Last week, I woke up to hear the news that a 17-year-old girl was allegedly raped at a Keith Urban concert. And I was mortified. I know in today's age I shouldn't be, but I was truly mortified. CNN reported, "The attack happened in front of a large crowd of other concertgoers on the lawn..." And then I literally felt the blood drain from my face because I couldn't imagine that the story could get any worse.
You see, we are a family of daughters -- three to be exact, ages 25, 21 and 6. I like to believe that we've raised (and are raising) strong women. We've always told our daughters that they could be exactly who they wanted to be. We've taught them to dress in a way that makes them comfortable about their bodies and remains true to their beliefs -- to not conform to what society says they should or should not wear. We've traveled with them, exposing them to different places and cultures and hopefully taught them to think for themselves and respect others, even if those people aren't like them. We've raised our daughters to believe that they are just as strong as the boys and to not allow anyone to tell them differently.
However, we continue to live in a society that reminds us everyday that this may not be true. We live in a society where every two minutes someone is sexually assaulted, with the majority of the assaults being young women under the age of 30. The Rape, Abuse & Incest National Network also reports that an estimated 60 percent of sexual assaults are never even reported.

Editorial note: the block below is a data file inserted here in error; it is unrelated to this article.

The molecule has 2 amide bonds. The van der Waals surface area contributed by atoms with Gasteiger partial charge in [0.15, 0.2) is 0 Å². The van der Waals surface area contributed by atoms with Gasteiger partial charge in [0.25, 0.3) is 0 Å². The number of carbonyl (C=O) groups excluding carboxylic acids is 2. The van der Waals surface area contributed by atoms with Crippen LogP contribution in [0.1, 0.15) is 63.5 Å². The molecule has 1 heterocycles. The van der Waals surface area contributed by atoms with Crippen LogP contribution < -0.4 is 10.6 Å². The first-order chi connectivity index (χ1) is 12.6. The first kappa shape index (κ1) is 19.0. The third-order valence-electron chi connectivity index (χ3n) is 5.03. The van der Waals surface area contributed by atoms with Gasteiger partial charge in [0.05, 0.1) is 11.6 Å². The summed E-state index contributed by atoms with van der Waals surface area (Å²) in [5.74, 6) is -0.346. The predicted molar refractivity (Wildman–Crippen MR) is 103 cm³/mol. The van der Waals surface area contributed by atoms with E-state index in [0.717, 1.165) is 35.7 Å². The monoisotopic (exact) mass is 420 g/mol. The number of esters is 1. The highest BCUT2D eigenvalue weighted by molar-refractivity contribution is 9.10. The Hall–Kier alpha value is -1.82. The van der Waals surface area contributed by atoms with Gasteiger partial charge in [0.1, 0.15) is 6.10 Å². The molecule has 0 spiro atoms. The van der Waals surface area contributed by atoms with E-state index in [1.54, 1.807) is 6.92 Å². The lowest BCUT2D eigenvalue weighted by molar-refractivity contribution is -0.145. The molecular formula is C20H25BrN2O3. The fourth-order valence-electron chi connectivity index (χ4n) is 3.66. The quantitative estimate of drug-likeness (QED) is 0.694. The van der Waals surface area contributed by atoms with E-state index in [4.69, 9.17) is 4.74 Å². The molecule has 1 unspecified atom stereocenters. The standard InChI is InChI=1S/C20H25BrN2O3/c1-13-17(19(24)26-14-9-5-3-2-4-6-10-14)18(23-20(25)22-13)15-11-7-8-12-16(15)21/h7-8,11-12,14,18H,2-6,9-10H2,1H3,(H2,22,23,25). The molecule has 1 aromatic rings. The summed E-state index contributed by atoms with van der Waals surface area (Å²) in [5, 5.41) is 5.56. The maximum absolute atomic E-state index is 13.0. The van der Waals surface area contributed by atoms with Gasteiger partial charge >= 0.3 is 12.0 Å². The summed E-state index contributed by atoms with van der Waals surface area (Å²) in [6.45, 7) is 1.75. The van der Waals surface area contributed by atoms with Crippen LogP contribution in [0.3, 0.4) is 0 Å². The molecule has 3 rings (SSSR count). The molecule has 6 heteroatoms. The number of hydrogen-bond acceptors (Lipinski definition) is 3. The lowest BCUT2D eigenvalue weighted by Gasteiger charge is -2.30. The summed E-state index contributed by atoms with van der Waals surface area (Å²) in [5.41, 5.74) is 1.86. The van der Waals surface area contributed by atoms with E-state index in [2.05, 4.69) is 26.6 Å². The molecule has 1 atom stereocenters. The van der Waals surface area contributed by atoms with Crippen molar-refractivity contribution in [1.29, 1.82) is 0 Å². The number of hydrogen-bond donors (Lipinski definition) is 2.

And this scares the hell out of me. And, if you're a parent (or a caring adult), it should scare the hell out of you, too.
How did we get to a point in our society where an entire crowd at a concert stands around and watches a young girl be raped on the ground in front of them and only one lone woman pushes her way through to help the girl? Or, where did we fail as parents in raising a culture of kids who think it's better to film the rape of a drunk girl at a party with their smart phones instead of using those phones to call the police (or, at the very least, call their parents)? And, how do we quickly arrive at the conclusion that it's the girl's fault for being drunk or wearing something "revealing," instead of faulting the criminals?
I'll tell you how: We've failed as parents.
We've failed to establish in both boys and girls that human life is valuable, no matter if you're male or female. We've failed to teach our kids to respect boundaries, or even what boundaries are these days. We've failed in helping them to understand that others have different beliefs and that's OK. We've dropped the ball on one of the most fundamental ideals we can instill in our children: to love one another.
We've failed. Period. And our daughters are suffering for it.
Until we, as parents, realize that what is happening with our young women today is collectively our fault, it will never change. I guess until then we will go on lying to our daughters and telling them that they are strong and safe in a society that continues to prove otherwise.